[dc-critmass-list] Swarming pedestrians
xxxrichierevolution at gmail.com
Tue Oct 4 11:27:24 EDT 2011
I think it bears repeating, at the risk of being flamed: Pedestrians are
king. Period. I agree with you Mark, they are more vulnerable. My
boyfriend and I were unable to join the ride this past weekend because it
was the only day we could move from one apartment into another, and we were
bummed to miss the ride. At this point I'm wondering if we should just
stick to riding out randomly and representing good biking habits. I'm not
psyched to hear about people intimidating pedestrians. Cars? I have no
problem being the "mass" that causes some slowing down for cars... that's
the genius concept of Critical Mass.
And by the way these discussions are pretty cool and I think very important.
And by the way, please tell your biking friends:If you ride on the sidewalk,
give the right of way to pedestrians. Always -- if you hit them, it's gonna
hurt and then you're literally no better than a car hittnig a bike. And if
you ride on a sidewalk through a crosswalk (in the same path as pedestrians,
as if you're a pedestrian). slow way the f down, because I've noticed that
cars are looking for slow-moving not fast-moving objects... be safe!.
On Tue, Oct 4, 2011 at 1:47 AM, Mark Wilson <ominous_squirrel at hotmail.com>wrote:
> I was another person who attended DC Critical Mass for the first time last
> week and who hasn't attended Critical Mass in several years because it faded
> away where I'm originally from. I'm really glad that others have spoken up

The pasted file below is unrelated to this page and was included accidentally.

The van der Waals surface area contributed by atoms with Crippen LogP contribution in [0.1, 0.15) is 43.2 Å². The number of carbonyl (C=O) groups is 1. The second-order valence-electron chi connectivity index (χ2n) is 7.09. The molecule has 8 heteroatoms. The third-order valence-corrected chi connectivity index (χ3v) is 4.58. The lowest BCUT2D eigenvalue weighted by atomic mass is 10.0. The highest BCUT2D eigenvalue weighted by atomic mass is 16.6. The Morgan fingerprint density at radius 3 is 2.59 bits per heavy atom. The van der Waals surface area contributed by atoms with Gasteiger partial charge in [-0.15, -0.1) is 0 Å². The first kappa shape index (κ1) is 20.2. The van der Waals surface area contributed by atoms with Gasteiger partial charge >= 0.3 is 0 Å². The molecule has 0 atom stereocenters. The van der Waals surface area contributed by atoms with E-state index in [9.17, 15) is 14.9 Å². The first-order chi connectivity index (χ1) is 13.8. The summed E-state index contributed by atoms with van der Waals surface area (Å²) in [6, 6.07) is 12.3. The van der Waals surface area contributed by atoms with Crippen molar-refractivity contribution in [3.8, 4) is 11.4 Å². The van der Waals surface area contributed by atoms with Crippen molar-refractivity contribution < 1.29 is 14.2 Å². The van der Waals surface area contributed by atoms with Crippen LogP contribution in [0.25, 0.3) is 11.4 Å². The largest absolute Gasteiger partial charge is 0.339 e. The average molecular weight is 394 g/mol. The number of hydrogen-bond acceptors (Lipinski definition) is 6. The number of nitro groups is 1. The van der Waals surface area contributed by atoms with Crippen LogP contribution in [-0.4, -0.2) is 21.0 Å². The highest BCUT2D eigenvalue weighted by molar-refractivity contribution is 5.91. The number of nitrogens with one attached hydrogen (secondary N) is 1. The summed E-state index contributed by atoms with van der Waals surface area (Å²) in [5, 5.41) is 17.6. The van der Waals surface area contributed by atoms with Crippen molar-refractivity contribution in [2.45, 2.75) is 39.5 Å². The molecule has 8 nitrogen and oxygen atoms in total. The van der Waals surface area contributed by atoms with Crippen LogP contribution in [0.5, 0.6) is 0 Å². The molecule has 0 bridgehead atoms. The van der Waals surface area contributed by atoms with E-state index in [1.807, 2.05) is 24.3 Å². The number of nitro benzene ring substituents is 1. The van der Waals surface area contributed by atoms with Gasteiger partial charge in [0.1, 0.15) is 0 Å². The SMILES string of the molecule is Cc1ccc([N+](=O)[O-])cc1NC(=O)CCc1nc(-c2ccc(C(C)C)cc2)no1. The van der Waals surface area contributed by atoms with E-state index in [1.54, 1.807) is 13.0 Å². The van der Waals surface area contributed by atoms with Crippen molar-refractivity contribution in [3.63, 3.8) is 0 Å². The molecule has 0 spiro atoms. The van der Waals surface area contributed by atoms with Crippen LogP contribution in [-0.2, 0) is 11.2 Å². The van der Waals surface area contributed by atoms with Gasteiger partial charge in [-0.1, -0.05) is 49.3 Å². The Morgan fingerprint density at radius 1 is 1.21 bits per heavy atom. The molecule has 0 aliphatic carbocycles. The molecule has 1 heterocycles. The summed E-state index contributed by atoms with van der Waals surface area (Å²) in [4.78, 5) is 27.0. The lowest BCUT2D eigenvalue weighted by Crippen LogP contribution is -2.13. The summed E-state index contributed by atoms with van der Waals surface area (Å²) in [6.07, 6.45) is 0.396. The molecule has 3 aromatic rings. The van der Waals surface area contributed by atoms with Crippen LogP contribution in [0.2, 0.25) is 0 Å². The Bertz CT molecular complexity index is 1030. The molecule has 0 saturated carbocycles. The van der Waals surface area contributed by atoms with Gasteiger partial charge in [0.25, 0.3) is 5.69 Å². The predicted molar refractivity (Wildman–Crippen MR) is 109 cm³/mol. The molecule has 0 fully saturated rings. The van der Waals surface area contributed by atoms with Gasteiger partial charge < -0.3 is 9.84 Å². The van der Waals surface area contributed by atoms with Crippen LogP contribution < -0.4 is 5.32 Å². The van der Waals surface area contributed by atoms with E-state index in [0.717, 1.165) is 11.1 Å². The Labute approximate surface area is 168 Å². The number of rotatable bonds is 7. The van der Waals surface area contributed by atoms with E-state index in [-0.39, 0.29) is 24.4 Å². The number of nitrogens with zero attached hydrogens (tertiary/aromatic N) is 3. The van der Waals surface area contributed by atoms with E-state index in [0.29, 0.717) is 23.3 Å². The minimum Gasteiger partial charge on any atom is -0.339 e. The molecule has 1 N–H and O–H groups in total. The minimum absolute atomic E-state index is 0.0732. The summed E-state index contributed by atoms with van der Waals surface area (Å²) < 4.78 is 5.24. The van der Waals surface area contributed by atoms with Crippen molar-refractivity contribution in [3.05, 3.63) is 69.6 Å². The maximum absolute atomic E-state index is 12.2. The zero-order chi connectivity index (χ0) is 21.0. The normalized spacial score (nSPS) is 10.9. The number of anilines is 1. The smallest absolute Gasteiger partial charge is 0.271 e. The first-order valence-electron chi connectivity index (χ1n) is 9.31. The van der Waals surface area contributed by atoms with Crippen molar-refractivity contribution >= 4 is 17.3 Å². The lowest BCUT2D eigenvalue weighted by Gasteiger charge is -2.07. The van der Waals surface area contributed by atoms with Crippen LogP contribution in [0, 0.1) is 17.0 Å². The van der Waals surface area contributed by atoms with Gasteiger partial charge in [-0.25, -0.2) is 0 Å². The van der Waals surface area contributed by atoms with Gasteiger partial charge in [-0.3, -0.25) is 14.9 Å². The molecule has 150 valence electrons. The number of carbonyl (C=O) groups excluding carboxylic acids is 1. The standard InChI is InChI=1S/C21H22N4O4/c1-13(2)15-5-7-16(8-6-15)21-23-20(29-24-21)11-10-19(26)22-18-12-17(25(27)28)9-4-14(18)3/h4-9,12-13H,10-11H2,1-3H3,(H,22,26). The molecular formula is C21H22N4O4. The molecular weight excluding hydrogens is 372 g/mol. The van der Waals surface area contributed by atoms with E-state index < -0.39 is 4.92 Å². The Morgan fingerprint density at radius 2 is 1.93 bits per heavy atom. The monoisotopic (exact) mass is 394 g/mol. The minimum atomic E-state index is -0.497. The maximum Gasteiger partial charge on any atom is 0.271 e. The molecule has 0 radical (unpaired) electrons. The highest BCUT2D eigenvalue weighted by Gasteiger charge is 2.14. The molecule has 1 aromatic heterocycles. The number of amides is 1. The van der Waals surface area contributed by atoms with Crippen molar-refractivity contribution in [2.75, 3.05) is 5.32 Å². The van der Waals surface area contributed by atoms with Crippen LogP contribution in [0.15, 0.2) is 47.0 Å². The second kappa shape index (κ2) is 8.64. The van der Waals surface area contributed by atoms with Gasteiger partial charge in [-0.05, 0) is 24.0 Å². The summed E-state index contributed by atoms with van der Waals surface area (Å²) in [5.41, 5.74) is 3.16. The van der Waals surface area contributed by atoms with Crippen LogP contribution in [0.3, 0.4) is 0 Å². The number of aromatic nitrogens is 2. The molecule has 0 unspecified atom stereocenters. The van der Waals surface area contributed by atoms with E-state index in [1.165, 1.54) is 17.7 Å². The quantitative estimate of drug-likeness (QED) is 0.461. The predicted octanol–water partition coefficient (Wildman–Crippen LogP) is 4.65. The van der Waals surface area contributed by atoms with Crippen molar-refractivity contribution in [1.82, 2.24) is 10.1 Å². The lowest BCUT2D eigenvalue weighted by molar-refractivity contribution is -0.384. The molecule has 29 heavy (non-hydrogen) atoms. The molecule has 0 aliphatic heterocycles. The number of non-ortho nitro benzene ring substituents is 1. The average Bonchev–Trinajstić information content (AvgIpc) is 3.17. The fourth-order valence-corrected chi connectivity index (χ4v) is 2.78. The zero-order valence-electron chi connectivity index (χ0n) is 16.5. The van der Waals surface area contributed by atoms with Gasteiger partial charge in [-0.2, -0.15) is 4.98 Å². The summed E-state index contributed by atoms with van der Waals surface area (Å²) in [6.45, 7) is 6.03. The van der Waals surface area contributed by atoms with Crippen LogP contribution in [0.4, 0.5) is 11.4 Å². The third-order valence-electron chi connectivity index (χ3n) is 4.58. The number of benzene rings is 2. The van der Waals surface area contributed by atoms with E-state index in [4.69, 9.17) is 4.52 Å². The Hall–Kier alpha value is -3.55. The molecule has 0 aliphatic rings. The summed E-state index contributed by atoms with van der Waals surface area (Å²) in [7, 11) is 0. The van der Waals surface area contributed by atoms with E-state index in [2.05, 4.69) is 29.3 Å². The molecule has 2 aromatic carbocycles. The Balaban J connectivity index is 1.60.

> about the swarming of pedestrians at the DC Mass. I don't think it
> particularly matters whether that was a one-off of the last Mass or an
> ongoing trait of DC CM. It's violence against more vulnerable road users and
> it is unacceptable.
> One strategy for blockers is to chat with pedestrians on the curb to keep
> them from stepping into the middle of the Mass and to explain that keeping
> the ride together increases safety. (And to be sure, that is what a lot of
> us believe about corking. For many CMers it's not a statement against
> traffic laws, it's to keep the ride together for safety.) Any other ideas
> out there for dealing with more vulnerable road users?
> Another sign that the Mass last week was too aggressive was the number of
> times I saw lesser experienced urban bicyclists lose control. (One of the
> guys on a Smartbike that joined us at the White House crashed into a cop
> car by Verizon Center and a woman lost control in front of a car by Foggy
> Bottom station.) I've been on a lot of huge group rides and that shouldn't
> happen with so much frequency. If the pace takes off like that again, we
> should either let the front of the pack split off and figure it out for
> themselves or continually and annoyingly continue to call out to slow it
> down until they get the message.
> Slowing it down, stopping at the most relevant intersections and not
> splitting lanes also makes a great statement about the absurdity of traffic
> laws. Slowing it down also allows for more socializing and helps out the
> people who are joining CM because they want to become more empowered and
> confident at urban cycling.
> Also, thank you for sharing the bad history of the Navy Yard and the Nats.
> It would have been great to hear that at a clear rebuttal to last week's
> pack leaders' ideas.**** If you have an idea speak up and jump to the
> front of the Mass!
> -- Mark
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